Session Title: Spondylarthropathies and Psoriatic Arthritis: Clinical Aspects and Treatment: Psoriatic Arthritis: Clinical Aspects and Treatment I
Session Type: Abstract Submissions (ACR)
Background/Purpose: The prevalence of obesity among patients with psoriatic arthritis (PsA) is increased compared to the general population. Obese patients with PsA tend to respond less favorably to TNF alpha blockers compared to patients with normal weight. We aimed to investigate whether obesity is associated with higher risk of development of radiographic damage among patients with PsA.
Methods: A retrospective cohort analysis was performed among patients who have been followed in a large PsA clinic from 1998 to 2013. Patients were followed according to a standard protocol at 6-12 month intervals. Body Mass Index (BMI) was calculated and patients were categorized accordingly into the following groups: Normal (<25), Overweight (25-30) and Obese (>30). Radiographs of the hands, feet and spine were performed at 2 years intervals. Radiographic damage to 42 joints in the hands and feet was assessed according to a modification of the Steinbrocker method. Radiographic damage to the lumbar and cervical spine was scored using the modified Stoke Ankylosing Spondylitis Spinal Score (mSASSS). For each patient all available radiographic data were included. Patients who initiated treatment with TNFα blockers were censored. The outcome of interest was the annual rate of radiographic progression that was calculated as the difference in modified Steinbrocker score and mSASSS compared to the previous radiographic assessment divided by the interval of time between the assessments. Multivariate regression analysis using Generalized Estimating Equations (GEE) for repeated measures was used to compare progression in radiographic damage across the three BMI categories incorporating available information from all time points.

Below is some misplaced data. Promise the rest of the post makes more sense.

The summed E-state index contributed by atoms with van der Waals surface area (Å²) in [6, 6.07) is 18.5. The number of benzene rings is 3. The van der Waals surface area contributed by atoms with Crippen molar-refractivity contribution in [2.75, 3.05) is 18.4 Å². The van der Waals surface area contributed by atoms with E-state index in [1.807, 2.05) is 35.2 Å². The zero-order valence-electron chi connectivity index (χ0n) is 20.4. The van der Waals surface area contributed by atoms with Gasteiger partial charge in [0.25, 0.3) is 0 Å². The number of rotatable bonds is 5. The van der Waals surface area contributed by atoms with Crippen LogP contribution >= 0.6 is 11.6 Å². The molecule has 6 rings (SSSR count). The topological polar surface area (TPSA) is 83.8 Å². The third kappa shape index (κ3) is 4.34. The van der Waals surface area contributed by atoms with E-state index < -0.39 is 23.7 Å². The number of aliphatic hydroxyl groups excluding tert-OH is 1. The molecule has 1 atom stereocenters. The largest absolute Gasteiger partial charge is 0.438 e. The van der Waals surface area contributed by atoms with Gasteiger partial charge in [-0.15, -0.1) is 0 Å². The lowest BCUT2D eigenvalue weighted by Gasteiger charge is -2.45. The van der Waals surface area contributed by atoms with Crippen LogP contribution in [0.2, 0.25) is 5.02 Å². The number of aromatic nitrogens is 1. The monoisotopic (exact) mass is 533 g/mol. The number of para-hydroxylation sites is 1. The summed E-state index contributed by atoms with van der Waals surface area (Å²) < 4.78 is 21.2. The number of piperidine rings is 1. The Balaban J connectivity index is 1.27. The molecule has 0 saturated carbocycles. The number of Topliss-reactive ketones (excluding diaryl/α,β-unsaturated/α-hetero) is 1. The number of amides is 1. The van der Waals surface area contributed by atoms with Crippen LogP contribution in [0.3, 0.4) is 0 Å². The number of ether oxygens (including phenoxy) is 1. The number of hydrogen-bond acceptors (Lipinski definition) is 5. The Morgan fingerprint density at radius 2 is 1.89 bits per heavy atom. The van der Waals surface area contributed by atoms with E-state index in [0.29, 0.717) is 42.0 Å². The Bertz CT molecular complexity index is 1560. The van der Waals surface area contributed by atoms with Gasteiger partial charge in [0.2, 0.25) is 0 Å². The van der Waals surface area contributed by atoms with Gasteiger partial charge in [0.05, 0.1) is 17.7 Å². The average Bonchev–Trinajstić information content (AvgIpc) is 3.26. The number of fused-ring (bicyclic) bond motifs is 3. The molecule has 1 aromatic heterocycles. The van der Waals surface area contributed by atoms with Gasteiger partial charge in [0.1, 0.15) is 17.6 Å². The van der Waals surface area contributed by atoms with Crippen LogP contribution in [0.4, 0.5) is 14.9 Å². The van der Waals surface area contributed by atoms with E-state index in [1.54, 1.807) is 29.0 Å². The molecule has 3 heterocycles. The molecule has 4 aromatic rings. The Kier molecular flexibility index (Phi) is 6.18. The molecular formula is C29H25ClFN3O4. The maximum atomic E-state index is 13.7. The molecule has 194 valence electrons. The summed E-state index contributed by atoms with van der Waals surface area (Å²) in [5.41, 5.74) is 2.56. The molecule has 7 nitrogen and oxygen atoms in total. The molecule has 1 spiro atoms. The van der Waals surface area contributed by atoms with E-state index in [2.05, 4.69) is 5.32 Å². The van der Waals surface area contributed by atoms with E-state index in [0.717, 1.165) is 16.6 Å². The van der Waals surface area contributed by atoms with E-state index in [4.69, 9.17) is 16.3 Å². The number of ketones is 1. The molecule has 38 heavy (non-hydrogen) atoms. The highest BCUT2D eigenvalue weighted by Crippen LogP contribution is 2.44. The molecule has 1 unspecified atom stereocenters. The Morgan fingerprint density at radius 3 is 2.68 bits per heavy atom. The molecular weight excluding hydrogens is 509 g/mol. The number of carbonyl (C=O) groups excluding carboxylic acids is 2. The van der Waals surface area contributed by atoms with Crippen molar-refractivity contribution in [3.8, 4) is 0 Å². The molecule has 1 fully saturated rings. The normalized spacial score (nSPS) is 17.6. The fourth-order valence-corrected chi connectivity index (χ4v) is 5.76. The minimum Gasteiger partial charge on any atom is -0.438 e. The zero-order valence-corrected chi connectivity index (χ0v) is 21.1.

Results: 339 PsA patients were included in the study (28.6% with normal weight, 38.9% were overweight and 32.4% were obese). At first visit, patients who were overweight and obese had higher mean erythrocyte sedimentation rate (p=0.007) and trended for higher CRP levels (p=0.06). There was no difference in the number of tender or swollen joints, dactylitic digits or active entheseal sites. At baseline, overweight and obesity were associated with the presence of radiographic damage (61.9% in normal weight, 65.2% in overweight and 75.5% in obese, p=0.03); however, no difference was observed in modified Steinbrocker score and mSASSS across the three groups. Regression analysis did not show an association between the rate of radiographic progression of modified Steinbrocker score and BMI category (p=0.85). In multivariate regression analysis only the use of disease modifying anti rheumatic drugs was associated with an increased rate of radiographic damage progression. Similarly, BMI category was not associated with rate of progression of mSASSS (p=0.9).
Conclusion: Among patients with PsA, increased BMI was associated with the presence of radiographic damage at first assessment. However, no association was found between BMI and the rate of radiographic progression of damage in the peripheral joints and the spine.
R. J. Cook,
D. D. Gladman,
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ACR Meeting Abstracts - https://acrabstracts.org/abstract/the-association-between-obesity-and-radiographic-progression-of-joint-damage-among-patients-with-psoriatic-arthritis/